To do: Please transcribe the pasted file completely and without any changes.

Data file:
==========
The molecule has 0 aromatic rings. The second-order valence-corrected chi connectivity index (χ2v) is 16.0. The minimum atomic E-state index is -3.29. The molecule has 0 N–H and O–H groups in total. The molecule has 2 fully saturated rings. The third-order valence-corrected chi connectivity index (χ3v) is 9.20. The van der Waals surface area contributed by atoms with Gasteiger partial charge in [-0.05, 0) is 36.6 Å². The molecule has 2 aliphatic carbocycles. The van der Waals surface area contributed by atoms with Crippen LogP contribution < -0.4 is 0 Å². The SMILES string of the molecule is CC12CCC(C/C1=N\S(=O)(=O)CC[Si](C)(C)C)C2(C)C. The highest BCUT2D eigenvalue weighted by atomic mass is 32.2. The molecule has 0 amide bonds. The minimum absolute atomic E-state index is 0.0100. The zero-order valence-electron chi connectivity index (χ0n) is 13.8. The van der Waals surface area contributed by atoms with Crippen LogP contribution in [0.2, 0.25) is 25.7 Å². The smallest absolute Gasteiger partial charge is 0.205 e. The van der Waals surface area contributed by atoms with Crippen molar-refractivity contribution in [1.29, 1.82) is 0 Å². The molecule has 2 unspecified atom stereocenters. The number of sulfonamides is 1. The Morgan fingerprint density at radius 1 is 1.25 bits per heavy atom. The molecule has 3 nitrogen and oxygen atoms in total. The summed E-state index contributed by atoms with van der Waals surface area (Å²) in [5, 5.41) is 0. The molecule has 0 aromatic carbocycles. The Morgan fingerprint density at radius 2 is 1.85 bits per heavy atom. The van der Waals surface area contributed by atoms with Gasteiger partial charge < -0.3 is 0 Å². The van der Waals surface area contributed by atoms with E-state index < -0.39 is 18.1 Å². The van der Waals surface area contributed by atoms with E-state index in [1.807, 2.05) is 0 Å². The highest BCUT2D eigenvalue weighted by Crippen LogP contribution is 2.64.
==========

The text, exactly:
The molecule has 0 aromatic rings. The second-order valence-corrected chi connectivity index (χ2v) is 16.0. The minimum atomic E-state index is -3.29. The molecule has 0 N–H and O–H groups in total. The molecule has 2 fully saturated rings. The third-order valence-corrected chi connectivity index (χ3v) is 9.20. The van der Waals surface area contributed by atoms with Gasteiger partial charge in [-0.05, 0) is 36.6 Å². The molecule has 2 aliphatic carbocycles. The van der Waals surface area contributed by atoms with Crippen LogP contribution < -0.4 is 0 Å². The SMILES string of the molecule is CC12CCC(C/C1=N\S(=O)(=O)CC[Si](C)(C)C)C2(C)C. The highest BCUT2D eigenvalue weighted by atomic mass is 32.2. The molecule has 0 amide bonds. The minimum absolute atomic E-state index is 0.0100. The zero-order valence-electron chi connectivity index (χ0n) is 13.8. The van der Waals surface area contributed by atoms with Crippen LogP contribution in [0.2, 0.25) is 25.7 Å². The smallest absolute Gasteiger partial charge is 0.205 e. The van der Waals surface area contributed by atoms with Crippen molar-refractivity contribution in [1.29, 1.82) is 0 Å². The molecule has 2 unspecified atom stereocenters. The number of sulfonamides is 1. The Morgan fingerprint density at radius 1 is 1.25 bits per heavy atom. The molecule has 3 nitrogen and oxygen atoms in total. The summed E-state index contributed by atoms with van der Waals surface area (Å²) in [5, 5.41) is 0. The molecule has 0 aromatic carbocycles. The Morgan fingerprint density at radius 2 is 1.85 bits per heavy atom. The van der Waals surface area contributed by atoms with Gasteiger partial charge < -0.3 is 0 Å². The van der Waals surface area contributed by atoms with E-state index < -0.39 is 18.1 Å². The van der Waals surface area contributed by atoms with E-state index in [1.807, 2.05) is 0 Å². The highest BCUT2D eigenvalue weighted by Crippen LogP contribution is 2.64.